Back in August, a handful of Nazis, White Supremacists, and “free speech advocates” came to Boston, where they were met by tens of thousands of counter-protesters. While the crowd was huge, only 33 people were arrested. And according to recently released incident reports, at least one of those was a photojournalist who tripped up a cop who might have taken the training wheels off too soon.
After decades as a West Coast leftist, Ramparts editor Warren Hinckle finally landed a place in the FBI’s files after his magazine ran a pro-IRA ad and credited a Michigan Senator for its creation.
Former CIA Director compared prosecuting leakers under the Espionage Act to “driving tacks with a sledge hammer”
Just months before the government’s first successful use of the Espionage Act against someone for leaking to the media, a declassified report written by then-Central Intelligence Agency Director William Casey argued that just such an act would be irresponsible.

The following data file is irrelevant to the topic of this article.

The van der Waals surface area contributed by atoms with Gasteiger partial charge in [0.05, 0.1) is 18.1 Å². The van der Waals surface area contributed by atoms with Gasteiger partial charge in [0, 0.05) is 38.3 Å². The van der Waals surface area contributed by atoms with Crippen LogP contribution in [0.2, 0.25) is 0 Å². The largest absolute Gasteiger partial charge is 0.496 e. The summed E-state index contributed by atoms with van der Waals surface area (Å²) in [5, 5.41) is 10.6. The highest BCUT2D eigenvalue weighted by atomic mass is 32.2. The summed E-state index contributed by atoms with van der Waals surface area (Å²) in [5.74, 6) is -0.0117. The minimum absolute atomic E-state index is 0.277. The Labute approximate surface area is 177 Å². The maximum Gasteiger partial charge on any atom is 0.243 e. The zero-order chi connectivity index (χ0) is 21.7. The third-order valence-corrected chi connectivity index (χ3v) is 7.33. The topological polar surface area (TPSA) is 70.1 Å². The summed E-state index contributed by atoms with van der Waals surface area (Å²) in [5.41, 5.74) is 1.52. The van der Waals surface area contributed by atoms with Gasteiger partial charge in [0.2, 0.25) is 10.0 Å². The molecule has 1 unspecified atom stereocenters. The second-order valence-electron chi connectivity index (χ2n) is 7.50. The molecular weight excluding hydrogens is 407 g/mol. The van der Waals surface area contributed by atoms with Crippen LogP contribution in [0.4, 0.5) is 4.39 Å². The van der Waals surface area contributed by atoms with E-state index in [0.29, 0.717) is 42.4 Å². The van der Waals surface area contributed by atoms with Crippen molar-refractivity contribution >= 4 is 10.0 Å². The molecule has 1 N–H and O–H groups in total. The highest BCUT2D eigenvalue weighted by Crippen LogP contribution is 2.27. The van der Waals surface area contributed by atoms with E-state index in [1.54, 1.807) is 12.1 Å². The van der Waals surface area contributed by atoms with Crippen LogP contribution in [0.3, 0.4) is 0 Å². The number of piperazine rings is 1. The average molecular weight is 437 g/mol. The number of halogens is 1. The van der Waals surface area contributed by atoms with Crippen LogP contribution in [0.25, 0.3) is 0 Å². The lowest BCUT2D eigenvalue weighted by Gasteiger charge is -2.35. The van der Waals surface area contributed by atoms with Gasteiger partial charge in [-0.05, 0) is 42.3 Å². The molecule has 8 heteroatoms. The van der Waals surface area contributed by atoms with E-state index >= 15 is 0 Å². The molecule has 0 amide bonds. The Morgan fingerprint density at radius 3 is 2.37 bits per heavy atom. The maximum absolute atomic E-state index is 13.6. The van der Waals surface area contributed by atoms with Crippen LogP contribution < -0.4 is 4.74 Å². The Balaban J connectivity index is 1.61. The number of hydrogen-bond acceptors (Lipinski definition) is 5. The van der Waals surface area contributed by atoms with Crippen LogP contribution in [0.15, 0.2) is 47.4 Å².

According to the Department of Justice, not only is some material on the PROMIS affair being withheld to protect wiretap information, the FBI’s material is also being withheld to protect the Intelligence Community’s sources and methods, except where it was lost or destroyed as so often happens with files relating to the PROMIS scandal. In addition, the DOJ also positively affirmed that as of earlier this year, the FBI had an open investigation relating to PROMIS while hinting that part of it remains “pending” even now.
Over two decades after Danny Casolaro died while investigating the PROMIS affair, a recent FOIA response from the National Archives confirms that it truly is “the scandal that wouldn’t die.” Where a previous release saw only 4% of the total redacted and nothing withheld in full, this release sees 23% of the pages redacted or withheld in full. The letter from the Archives’ suggests that the difference is due to the presence of wiretap information in the Casolaro investigation, a fact which has been previously undisclosed by the government.